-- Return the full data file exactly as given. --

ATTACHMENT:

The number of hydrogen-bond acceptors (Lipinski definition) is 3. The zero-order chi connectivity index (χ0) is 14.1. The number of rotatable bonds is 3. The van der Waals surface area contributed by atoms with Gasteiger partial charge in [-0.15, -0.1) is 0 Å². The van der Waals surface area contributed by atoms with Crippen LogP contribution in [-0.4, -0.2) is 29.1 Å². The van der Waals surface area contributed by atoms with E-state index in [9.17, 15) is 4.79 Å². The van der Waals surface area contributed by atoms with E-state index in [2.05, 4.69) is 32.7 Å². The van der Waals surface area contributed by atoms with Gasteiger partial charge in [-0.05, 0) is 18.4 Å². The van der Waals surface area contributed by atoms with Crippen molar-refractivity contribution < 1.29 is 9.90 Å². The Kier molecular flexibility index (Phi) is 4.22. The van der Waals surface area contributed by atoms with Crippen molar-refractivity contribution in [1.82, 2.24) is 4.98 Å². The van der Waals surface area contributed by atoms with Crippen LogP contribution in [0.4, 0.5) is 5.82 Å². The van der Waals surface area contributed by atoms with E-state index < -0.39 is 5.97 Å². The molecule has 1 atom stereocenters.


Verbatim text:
The number of hydrogen-bond acceptors (Lipinski definition) is 3. The zero-order chi connectivity index (χ0) is 14.1. The number of rotatable bonds is 3. The van der Waals surface area contributed by atoms with Gasteiger partial charge in [-0.15, -0.1) is 0 Å². The van der Waals surface area contributed by atoms with Crippen LogP contribution in [-0.4, -0.2) is 29.1 Å². The van der Waals surface area contributed by atoms with E-state index in [9.17, 15) is 4.79 Å². The van der Waals surface area contributed by atoms with E-state index in [2.05, 4.69) is 32.7 Å². The van der Waals surface area contributed by atoms with Gasteiger partial charge in [-0.05, 0) is 18.4 Å². The van der Waals surface area contributed by atoms with Crippen molar-refractivity contribution < 1.29 is 9.90 Å². The Kier molecular flexibility index (Phi) is 4.22. The van der Waals surface area contributed by atoms with Crippen molar-refractivity contribution in [1.82, 2.24) is 4.98 Å². The van der Waals surface area contributed by atoms with Crippen LogP contribution in [0.4, 0.5) is 5.82 Å². The van der Waals surface area contributed by atoms with E-state index < -0.39 is 5.97 Å². The molecule has 1 atom stereocenters.